Finally, our concept is not limited to spectroscopy alone, but can in the future also be applied to smart imaging systems. Current hyperspectral imagers^{41} consist of an array of photosensors and a spectrometer. Both the spectral and spatial domains are combined to form a multidimensional data set that, after data processing, is often reduced to a single number representation per pixel, such as the concentration of a particular chemical compound in a 2D map. The devices are bulky, their price is currently prohibitive for costeffective routine applications, and their size prevents their use in modern portable/wearable devices. To overcome these drawbacks, we propose to process multispectral information in a 2D array of smart detectors, presented here. Such an image sensor in combination with a tailored algorithm can provide spatially resolved information for a specific measure with high speed, low energy consumption and high sensitivity. With its ability to provide realtime analysis and interpretation of spectroscopic signals, it has the potential to be applied in a wide range of industries and scientific fields, from industrial process control to medical diagnostics.
Methods
Spectral mixture analysis
Consider a mixture of m spectrally distinct components, represented by their respective spectra \({{{{{{\bf{u}}}}}}}_{{{{{{\rm{i}}}}}}}\in {{\mathbb{R}}}^{n}\), and let \({{{{{\bf{p}}}}}}\in {{\mathbb{R}}}^{n}\) be a linear combination of these spectra with coefficients \({\alpha }_{{{{{{\rm{i}}}}}}}{\mathbb{\in }}{\mathbb{R}}\),
To obtain a linear operator for a specific component of interest, say \({{{{{{\bf{u}}}}}}}_{{{{{{\rm{m}}}}}}}\), it is necessary to eliminate the effects of interfering signatures represented by the columns of matrix \({{{{{\bf{U}}}}}}\), given by \({{{{{\bf{U}}}}}}{{{{{\boldsymbol{=}}}}}}\left({{{{{{\bf{u}}}}}}}_{1}{{{{{{\bf{u}}}}}}}_{2}\cdots {{{{{{\bf{u}}}}}}}_{{{{{{\rm{m}}}}}}1}\right)\). This can be done by projecting p onto a subspace that is orthogonal to the columns of U, resulting in a vector that contains energy only associated with \({{{{{{\bf{u}}}}}}}_{{{{{{\rm{m}}}}}}}\) and Gaussian noise \({{{{{\mathscr{N}}}}}}(0,{\sigma }_{{{{{{\rm{n}}}}}}}^{2})\). Therefore, we first apply the orthogonal subspace projection (OSP) operator^{22}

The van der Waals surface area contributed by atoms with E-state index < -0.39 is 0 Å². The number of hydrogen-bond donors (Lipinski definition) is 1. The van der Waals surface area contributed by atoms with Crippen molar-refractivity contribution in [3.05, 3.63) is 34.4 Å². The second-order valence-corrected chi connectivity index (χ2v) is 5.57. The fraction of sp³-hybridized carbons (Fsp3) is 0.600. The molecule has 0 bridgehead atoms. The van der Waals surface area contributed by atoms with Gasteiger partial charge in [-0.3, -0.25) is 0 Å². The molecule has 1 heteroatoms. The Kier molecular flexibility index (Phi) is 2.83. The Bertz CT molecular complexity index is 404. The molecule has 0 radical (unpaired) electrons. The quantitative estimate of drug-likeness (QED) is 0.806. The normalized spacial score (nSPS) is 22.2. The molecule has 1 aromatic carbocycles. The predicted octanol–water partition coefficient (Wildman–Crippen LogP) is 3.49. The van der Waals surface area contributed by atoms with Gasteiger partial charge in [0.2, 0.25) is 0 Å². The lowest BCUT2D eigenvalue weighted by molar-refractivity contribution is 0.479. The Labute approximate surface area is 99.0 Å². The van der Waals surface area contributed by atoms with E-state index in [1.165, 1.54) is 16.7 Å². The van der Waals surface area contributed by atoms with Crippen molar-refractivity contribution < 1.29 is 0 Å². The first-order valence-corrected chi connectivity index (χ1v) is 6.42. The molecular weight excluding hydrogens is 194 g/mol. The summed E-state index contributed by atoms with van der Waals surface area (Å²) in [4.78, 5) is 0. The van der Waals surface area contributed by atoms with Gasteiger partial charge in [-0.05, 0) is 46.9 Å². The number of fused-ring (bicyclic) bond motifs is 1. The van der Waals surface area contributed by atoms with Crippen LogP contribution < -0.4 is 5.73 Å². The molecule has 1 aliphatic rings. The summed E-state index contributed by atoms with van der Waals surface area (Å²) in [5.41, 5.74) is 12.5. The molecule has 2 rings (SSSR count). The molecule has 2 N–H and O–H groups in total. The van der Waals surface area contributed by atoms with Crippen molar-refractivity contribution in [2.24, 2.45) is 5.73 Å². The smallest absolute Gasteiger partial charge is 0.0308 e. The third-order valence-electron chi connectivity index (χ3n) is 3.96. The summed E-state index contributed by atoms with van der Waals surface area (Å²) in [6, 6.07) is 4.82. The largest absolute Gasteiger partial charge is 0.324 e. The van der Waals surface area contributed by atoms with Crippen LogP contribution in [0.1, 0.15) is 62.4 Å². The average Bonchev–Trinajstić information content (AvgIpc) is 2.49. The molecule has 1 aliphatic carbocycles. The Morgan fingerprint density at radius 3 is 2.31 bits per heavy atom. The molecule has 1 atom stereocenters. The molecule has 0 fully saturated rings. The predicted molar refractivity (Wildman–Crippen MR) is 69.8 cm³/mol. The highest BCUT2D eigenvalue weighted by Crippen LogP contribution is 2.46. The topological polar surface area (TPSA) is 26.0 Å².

where \({{{{{{\bf{U}}}}}}}^{+}\) is the pseudoinverse of U, given by \({{{{{{\bf{U}}}}}}}^{+}{{{{{\boldsymbol{=}}}}}}{({{{{{{\bf{U}}}}}}}^{{{{{{\rm{T}}}}}}}{{{{{\bf{U}}}}}})}^{1}{{{{{{\bf{U}}}}}}}^{{{{{{\rm{T}}}}}}}\), and I is the identity matrix. We then apply the operator \({{{{{{\boldsymbol{\xi }}}}}}}^{{{{{{\rm{T}}}}}}}\) that maximizes the signaltonoiseratio
As shown in ref. ^{22}, the operator that maximizes this quotient is \({{{{{{\boldsymbol{\xi }}}}}}}^{{{{{{\rm{T}}}}}}}{{{{{\boldsymbol{=}}}}}}\kappa {{{{{{\bf{u}}}}}}}_{{{{{{\rm{m}}}}}}}^{{{{{{\rm{T}}}}}}}\), with κ being an arbitrary proportionality factor. Altogether, this leads to the regression vector \({{{{{{\boldsymbol{\xi }}}}}}}^{{{{{{\rm{T}}}}}}}{{{{{{\bf{P}}}}}}}_{{{{{{\boldsymbol{\perp }}}}}}}\), and after substitution for \({{{{{{\boldsymbol{\xi }}}}}}}^{{{{{{\rm{T}}}}}}}\) and \({{{{{{\bf{P}}}}}}}_{{{{{{\boldsymbol{\perp }}}}}}}\), we ultimately arrive at Eq. (3).
Approximation to R(ν)
The parameters \({a}_{{{{{{\rm{i}}}}}}}\) required to approximate a desired R(ν) through a sum of shifted Gaussians \({\sum }_{{{{{{\rm{i}}}}}}=1}^{{{{{{\rm{N}}}}}}}{a}_{{{{{{\rm{i}}}}}}}g(\nu {\nu }_{{{{{{\rm{i}}}}}}})\) can be determined from the linear system Ga = r, where \({{{{{\bf{r}}}}}}={\left(R({\nu }_{1}),\ldots,R({\nu }_{{{{{{\rm{N}}}}}}})\right)}^{{{{{{\rm{T}}}}}}}\) is a vector containing the desired responsivity values at the support points \({\nu }_{{{{{{\rm{i}}}}}}}\) as calculated from Eq. (3), \({{{{{\bf{G}}}}}}=\left({g}_{{{{{{\rm{ki}}}}}}}\right)\in {{\mathbb{R}}}^{{{{{{\rm{N}}}}}}\times {{{{{\rm{N}}}}}}}\) is a matrix with elements \({g}_{{{{{{\rm{ki}}}}}}}={(\sqrt{2\pi }{{{{{\rm{\sigma }}}}}})}^{1}\exp (0.5{\left({\nu }_{{{{{{\rm{k}}}}}}}{\nu }_{{{{{{\rm{i}}}}}}}\right)}^{2}/{{{{{{\rm{\sigma }}}}}}}^{2})\) and \({{{{{\bf{a}}}}}}={\left({a}_{1},\ldots,{a}_{{{{{{\rm{N}}}}}}}\right)}^{{{{{{\rm{T}}}}}}}\).
Device fabrication